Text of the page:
Is the Danish example a future model for center-left immigration policy?


(Photo: VCG)

Editor's Note: Chris Deacon is a postgraduate researcher in politics and international relations at the University of London and previously worked as an international commercial lawyer.

Earlier this week the center-left Social Democrats claimed victory in the Danish general election, as the vote of the main center-right and right-wing parties collapsed. This goes against the general tide in Europe, where center-left parties have generally not performed well in recent elections.

What made the Danish example particularly interesting, however, was the movement by the Social Democrats on immigration policy in advance of the election. While still championing other traditional progressive causes, such as a strong welfare state, and adopting new left-wing causes such as radical environmental policies, the Social Democrats tacked to the right on immigration.

This has included proposing hardline policies on immigrants' ability to bring family members to the country and harder penal sentences for immigrants. The Social Democrats have even advocated the holding of asylum seekers in special-purpose camps in northern Africa during the processing of their applications.

In many Western democracies, such proposals would be seen as relatively extreme even for right-wing parties – so, a social democratic party proposing them has made headlines.

Indeed, many have credited the new immigration posture for the Social Democrats' victory in this election. There is some debate as to whether this is genuinely the case given that the party's vote share actually decreased, however.

What is more interesting, though, is considering the reasons for the party's movement on immigration policy and whether this could prove to be a model that other struggling center-left parties in western Europe might adopt.

The Social Democrats posed their immigration policy as fitting within their broader progressive agenda, particularly with regard to the welfare state. The logic is that, if Denmark seeks to maintain its comparatively very high standard of living, including one of the most generous welfare states in the world, following the general Nordic model, it has to place limits on immigration.

If the country takes on too many immigrants, particularly asylum seekers who are likely to have lower levels of education and may be more reliant on state assistance, the Danish welfare state will not be able to continue as it has up to now, they argue.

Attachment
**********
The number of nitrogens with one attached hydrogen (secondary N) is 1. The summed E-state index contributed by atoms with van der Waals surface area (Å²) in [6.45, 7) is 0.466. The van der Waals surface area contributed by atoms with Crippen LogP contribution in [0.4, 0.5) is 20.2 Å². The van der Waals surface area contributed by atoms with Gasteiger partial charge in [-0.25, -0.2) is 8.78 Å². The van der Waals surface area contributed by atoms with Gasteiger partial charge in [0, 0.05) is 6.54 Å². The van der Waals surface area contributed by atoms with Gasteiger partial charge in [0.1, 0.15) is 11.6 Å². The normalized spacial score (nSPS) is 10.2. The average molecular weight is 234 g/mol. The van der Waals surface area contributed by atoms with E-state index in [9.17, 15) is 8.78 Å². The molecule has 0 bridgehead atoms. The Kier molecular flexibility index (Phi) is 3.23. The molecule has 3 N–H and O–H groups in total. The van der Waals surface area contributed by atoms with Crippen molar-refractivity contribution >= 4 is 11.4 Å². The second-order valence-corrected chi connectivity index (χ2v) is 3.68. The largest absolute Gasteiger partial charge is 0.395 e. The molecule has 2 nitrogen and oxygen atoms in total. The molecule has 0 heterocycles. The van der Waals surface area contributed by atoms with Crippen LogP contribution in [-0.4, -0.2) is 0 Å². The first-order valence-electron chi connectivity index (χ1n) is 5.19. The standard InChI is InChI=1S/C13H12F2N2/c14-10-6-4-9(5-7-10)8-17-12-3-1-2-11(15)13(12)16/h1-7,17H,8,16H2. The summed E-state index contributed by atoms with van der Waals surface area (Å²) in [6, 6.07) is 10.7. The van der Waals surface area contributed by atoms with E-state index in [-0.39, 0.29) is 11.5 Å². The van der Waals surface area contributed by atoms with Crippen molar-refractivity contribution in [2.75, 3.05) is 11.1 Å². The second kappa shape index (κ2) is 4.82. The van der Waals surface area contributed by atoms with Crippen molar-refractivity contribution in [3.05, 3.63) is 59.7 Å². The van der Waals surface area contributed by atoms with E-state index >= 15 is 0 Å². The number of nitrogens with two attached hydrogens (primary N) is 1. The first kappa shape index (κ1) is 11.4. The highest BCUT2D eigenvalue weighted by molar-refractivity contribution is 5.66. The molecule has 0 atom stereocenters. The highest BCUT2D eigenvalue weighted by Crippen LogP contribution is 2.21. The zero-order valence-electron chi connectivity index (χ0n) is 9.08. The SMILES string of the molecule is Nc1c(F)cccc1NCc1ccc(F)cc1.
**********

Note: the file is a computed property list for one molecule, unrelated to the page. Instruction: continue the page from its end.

The Nordic countries have long had a reputation as high-tax, high-welfare nations. The peoples of these countries, for many decades, were seemingly persuaded that it was in the broad interest of the nation to pay for such welfare. However, as immigration rates have increased, locals have been much less willing for this money to be handed out to newcomers.

There are also broader social and cultural arguments. Denmark, like the other Nordic nations, is a particularly progressive and liberal society. Many Danes believe that this culture will be lost, or at least diminished, in the event of high levels of, particularly Muslim, migration.

Some will call this simple racism, or – at best – xenophobia. But, if we look past moral judgments for the time being, these policies potentially present a model that other center-left parties in developed countries with high levels of immigration may choose to follow.

The welfare state logic articulated in Denmark may be one motivation, but cultural concerns are also highly likely to be on the agenda. Many liberal democracies in Europe are currently having to come to terms with the so-called "tolerance paradox."

In a tolerant society, one must tolerate the existence and freedoms of all manners of minority groups. But what happens when there is a clash?

What happens, for example, where particularly devout Muslim immigrants refuse to recognize the rights of women or sexual minorities? Does the society tolerate intolerance? Or does it seek to protect its "national values," stipulating that all immigrants must sign up to these if they wish to settle in the country? This is a difficult question for progressive parties, in particular.

Each country will also have its own idiosyncrasies. In the United Kingdom, for example, studies have consistently shown that immigrants have been a net benefit to the economy, and on average pay more taxes and take fewer benefits than the average British-born citizen. Economic arguments against immigration there would be misguided.

But as center-left parties falter, and right-wing parties increase their success across Europe, this may mark a new trend if there is a perception, whether correct or not, that votes can be won in the process. It may also be a way for social democratic parties to distinguish themselves from resurgent green parties, who often advocate extremely liberal immigration stances.

Denmark will likely be watched as a test case to see how this odd alliance of policies progresses. If it is seen as a success, others could well follow suit in the near future.